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P. Simmons
P. Simmons, Lawyer
Category: Criminal Law
Satisfied Customers: 32789
Experience:  16 yrs. of experience including criminal law.
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my 19 year old son has been staying with his 16 year old girlfriend

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my 19 year old son has been staying with his 16 year old girlfriend and her parents, they have been together for 3 years. Her parents have kicked her out of the house, they are staying with me now. her mom says she will sign a paper that says she can move out. My question is, if they do get an apartment together can my son get into trouble because she is 16 even with her parents permission?
Thanks for the chance to assist on this matter. I am an attorney with over 12 years experience in criminal law.

There are a couple of things to be aware of (for your adult son)

1. The age of consent for sexual relations is 16. If she is at least 16, and is consenting to sexual relations, your son would not be subject to statutory rape charges. That is good.

2. Ohio does not have "emancipation laws" there is no way for he to go to court and have court emancipate her...that is unless they marry or she enlists into the military. At that point she is emancipated an no longer a minor.

Since she is a minor, her parents are legally responsible for her care and wellbeing.

And that lead to the next issue. Under Ohio Revised Code 2919.24, it is a crime to "contribute to the delinquency of a minor"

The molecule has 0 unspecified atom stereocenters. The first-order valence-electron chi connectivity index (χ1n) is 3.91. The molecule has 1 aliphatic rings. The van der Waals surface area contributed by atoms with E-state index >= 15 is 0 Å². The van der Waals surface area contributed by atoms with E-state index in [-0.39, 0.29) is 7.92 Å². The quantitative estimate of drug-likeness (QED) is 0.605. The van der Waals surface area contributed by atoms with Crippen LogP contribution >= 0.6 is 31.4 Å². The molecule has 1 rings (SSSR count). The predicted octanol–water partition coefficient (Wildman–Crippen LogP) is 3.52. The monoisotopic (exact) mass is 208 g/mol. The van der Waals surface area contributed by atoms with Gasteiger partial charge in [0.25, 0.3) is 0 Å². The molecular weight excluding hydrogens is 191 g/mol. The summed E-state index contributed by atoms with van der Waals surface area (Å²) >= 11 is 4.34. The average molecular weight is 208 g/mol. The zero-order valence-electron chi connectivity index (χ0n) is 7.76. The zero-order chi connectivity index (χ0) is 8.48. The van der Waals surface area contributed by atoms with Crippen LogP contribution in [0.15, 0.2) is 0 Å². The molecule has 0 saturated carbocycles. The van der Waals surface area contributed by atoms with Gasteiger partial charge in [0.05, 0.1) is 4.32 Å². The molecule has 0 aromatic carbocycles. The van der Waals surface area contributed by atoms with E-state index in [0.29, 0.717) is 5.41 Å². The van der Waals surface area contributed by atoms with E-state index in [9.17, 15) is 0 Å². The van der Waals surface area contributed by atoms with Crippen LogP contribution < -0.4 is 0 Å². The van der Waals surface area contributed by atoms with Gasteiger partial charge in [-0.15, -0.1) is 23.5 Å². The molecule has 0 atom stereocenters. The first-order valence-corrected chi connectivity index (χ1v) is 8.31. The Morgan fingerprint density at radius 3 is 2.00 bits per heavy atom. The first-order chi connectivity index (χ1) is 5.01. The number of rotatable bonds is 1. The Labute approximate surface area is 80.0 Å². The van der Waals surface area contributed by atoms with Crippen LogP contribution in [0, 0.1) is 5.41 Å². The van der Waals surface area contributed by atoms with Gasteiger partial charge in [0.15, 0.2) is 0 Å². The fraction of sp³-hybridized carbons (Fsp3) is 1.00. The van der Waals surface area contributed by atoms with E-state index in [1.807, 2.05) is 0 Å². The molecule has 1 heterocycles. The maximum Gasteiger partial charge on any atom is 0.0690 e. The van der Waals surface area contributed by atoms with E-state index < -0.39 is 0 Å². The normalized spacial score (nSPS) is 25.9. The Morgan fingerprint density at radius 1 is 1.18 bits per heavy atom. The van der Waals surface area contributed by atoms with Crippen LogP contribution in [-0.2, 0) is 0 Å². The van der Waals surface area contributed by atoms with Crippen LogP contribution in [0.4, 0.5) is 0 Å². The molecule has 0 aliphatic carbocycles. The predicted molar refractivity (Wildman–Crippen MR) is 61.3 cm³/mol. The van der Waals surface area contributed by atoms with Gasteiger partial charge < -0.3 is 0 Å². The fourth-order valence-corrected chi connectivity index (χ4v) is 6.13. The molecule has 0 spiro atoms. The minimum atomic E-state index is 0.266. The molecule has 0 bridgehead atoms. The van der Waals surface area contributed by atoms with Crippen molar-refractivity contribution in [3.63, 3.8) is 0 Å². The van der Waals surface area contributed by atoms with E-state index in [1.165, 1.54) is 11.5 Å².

This law basically states if an adult helps make a child "unruly" they can be criminally prosecuted.

What is "unruly"?

The law defines that as

As used in this chapter, “unruly child” includes any of the following:

(A) Any child who does not submit to the reasonable control of the child’s parents, teachers, guardian, or custodian, by reason of being wayward or habitually disobedient;

(B) Any child who is an habitual truant from school and who previously has not been adjudicated an unruly child for being an habitual truant;

(C) Any child who behaves in a manner as to injure or endanger the child’s own health or morals or the health or morals of others;
(D) Any child who violates a law, other than division (C) of section 2907.39, division (A) of section 2923.211, division (C)(1) or (D) of section 2925.55, or section 2151.87 of the Revised Code, that is applicable only to a child.

So I would NOT move in with this child if they are not married or she is not otherwise emancipated (by enlisting in the military). If he does? He runs the risk of prosecution for contributing to her delinquency

Customer: replied 3 years ago.

we live in Iowa not Ohio... does this change your answer?

Ahh...sorry...let me pull the code for IA

IA is actually better...well, it is the same in many respect. The age of consent is the same. And the laws for delinquency similar (I will post that below...the one of concern is the one about "immoral behavior" since arguably if they are living together and engaged in sexual relations outside of marriage that is least as far as the criminal law is concerned)

The one difference for IA is that they have an emancipation law. So she can emancipate. If they move in together, and she files to emancipate and her parent(s) support that? Then I would expect the court to approve it.